Tuesday, May 24, 2011

Why crimes are going down in USA?

Today the FBI reported that in 2010 the Uniform Crime Report (UCR) documents another year of decline in crime across the nation; violent crime down by 5.5%, property crime by 4.9%, and robbery by 8.1%. (The violent crime index comprises homicide, forcible rape, robbery and assault. The property crime index consists of burglary, larceny/theft, motor vehicle theft, and arson. ) (“US crime rate is down: six key reasons,” Christian Science Monitor, May 24, 2011)

UCR Report: Jan. – Dec. 2011

Police agencies: 13,007
Population: 264,046,159
Violent crime: -5.5
Murder: -4.4
Forcibly rape: -4.2
Robbery: -9.5
Aggravated Assault: -3.6
Property Crime -2.8
Burglary: -1.1
Larceny-theft: -2.8
Motor vehicle theft: - 7.2
Arson: -.83


The decrease in crime has been going down for more than a decade.

Crime Rates in the US: 1960 to 2009

Crime Rate[6][10]
1960 1961 1963 1965 1967 1969 1971 1973 1975 1977 1979 1981 1983 1985 1987 1989 1991 1993 1995 1997 1999 2001 2003 2005 2007 2009
Violent crime rate 160.9 158.1 168.2 200.2 253.2 328.7 396.0 417.4 487.8 475.9 548.9 594.3 537.7 556.6 609.7 663.1 758.2 747.1 684.5 611.0 523.0 504.5 475.8 469.0 472.0 429.4
Homicide rate 5.1 4.8 4.6 5.1 6.2 7.3 8.6 9.4 9.6 8.8 9.8 9.8 8.3 8.0 8.3 8.7 9.8 9.5 8.2 6.8 5.7 5.6 5.7 5.6 5.7 5.0
Property crime rate 1,726 1,747 2,012 2,249 2,736 3,351 3,769 3,737 4,811 4,602 5,017 5,264 4,637 4,650 4,940 5,078 5,140 4,740 4,591 4,316 3,744 3,658 3,591 3,432 3,277 3,036
Crimes per 100,000 population
SOURCES: US Bureau of Justice Statistics (2004),[6] Federal Bureau of Investigation, (2009)

The citizens are elated. The police are quick to congratulate themselves. The criminologists are more perplexed than ever: some suggest that it has to do with effective punishment, others think it is due to proactive police work, still others believe it resulted from change of demographics.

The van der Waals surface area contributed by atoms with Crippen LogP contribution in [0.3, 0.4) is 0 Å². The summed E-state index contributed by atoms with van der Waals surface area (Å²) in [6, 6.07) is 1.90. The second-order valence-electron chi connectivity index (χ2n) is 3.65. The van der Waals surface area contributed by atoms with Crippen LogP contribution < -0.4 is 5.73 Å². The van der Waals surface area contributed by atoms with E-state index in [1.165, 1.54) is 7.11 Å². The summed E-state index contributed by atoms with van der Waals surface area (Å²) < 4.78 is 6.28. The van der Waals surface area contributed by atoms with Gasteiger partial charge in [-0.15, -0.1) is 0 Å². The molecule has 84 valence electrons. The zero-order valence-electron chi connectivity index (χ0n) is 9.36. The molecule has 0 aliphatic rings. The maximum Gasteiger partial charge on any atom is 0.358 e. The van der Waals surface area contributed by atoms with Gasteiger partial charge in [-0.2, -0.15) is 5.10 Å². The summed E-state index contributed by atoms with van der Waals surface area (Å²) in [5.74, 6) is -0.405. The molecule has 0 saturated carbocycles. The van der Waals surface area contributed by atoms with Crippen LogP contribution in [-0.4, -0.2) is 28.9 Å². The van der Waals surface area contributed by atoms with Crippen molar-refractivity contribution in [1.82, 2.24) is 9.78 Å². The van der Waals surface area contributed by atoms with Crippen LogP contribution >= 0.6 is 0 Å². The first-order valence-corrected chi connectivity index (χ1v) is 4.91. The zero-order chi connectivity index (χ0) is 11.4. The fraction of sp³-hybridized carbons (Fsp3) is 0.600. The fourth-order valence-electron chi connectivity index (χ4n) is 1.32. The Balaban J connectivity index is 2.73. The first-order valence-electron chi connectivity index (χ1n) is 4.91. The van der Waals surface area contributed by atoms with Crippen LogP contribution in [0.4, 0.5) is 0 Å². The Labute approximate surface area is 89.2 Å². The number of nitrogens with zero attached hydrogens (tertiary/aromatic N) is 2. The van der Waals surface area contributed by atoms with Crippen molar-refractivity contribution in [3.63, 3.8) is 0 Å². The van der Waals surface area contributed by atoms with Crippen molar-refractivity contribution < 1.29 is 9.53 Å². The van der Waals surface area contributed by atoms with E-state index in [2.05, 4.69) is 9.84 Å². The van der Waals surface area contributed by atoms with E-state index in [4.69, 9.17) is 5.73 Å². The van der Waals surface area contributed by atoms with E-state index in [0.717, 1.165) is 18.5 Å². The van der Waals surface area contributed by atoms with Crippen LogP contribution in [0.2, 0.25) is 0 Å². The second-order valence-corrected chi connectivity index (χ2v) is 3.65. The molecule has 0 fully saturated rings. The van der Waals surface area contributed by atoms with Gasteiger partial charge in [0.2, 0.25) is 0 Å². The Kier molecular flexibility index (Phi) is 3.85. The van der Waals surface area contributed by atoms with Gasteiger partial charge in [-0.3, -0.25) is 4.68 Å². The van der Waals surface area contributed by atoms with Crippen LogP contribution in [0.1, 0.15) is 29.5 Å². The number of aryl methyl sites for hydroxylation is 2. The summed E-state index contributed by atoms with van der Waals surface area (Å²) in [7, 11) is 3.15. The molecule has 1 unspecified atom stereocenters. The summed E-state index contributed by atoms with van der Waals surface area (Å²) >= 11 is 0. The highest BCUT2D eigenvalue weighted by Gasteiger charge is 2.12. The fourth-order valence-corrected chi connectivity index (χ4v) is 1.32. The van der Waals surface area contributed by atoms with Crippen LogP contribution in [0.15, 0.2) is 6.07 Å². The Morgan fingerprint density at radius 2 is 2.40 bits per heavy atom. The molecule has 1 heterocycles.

While I think all these factors do play a part (large or small – the verdict is not in, and will not be soon), my colleagues might have been missing the most important reason.

My colleagues might have made the wrong assumption, and in turn failed to ask the right question.


All my colleagues assume that the crimes have gone down. I do not.

I think crimes have not declined in the US, they have just changed in nature and manifestation. Since FBI – UCR measures traditional street crime, they are not measuring, as effectively, cybercrime.

In order for a crime to happen people must confront each other in person, e.g., with violent crime people must meet face to face to get angry, to kill. With property crime, offender must be tempted, then steal from a victim, in his/her presence.

In theoretical terms, and according to "routine activities theory", a crime happens, with the convergence of three factor, namely a motivated offender, an available opportunity and lack of guardian. In the Internet age, the offender - opportunity - guardianship structure is reoriented.

In this day and age, people communicate with each other by e-mail and connect with each other by face book. Such non-personal relationship, relationship makes personal crime unlikely to happen.

First, netizens rarely get mad over a cold media.

Second, if and when people get mad, they can start saying nasty things to each other, and ultimately cut the other party off. They cannot hit each other.

Third, even when one want to get even, more likely than not, they cannot find the person with ease. Alternatively, the person you want to get even with might be miles away.

Fourth, Internet provides a cooling off period when you want to get even.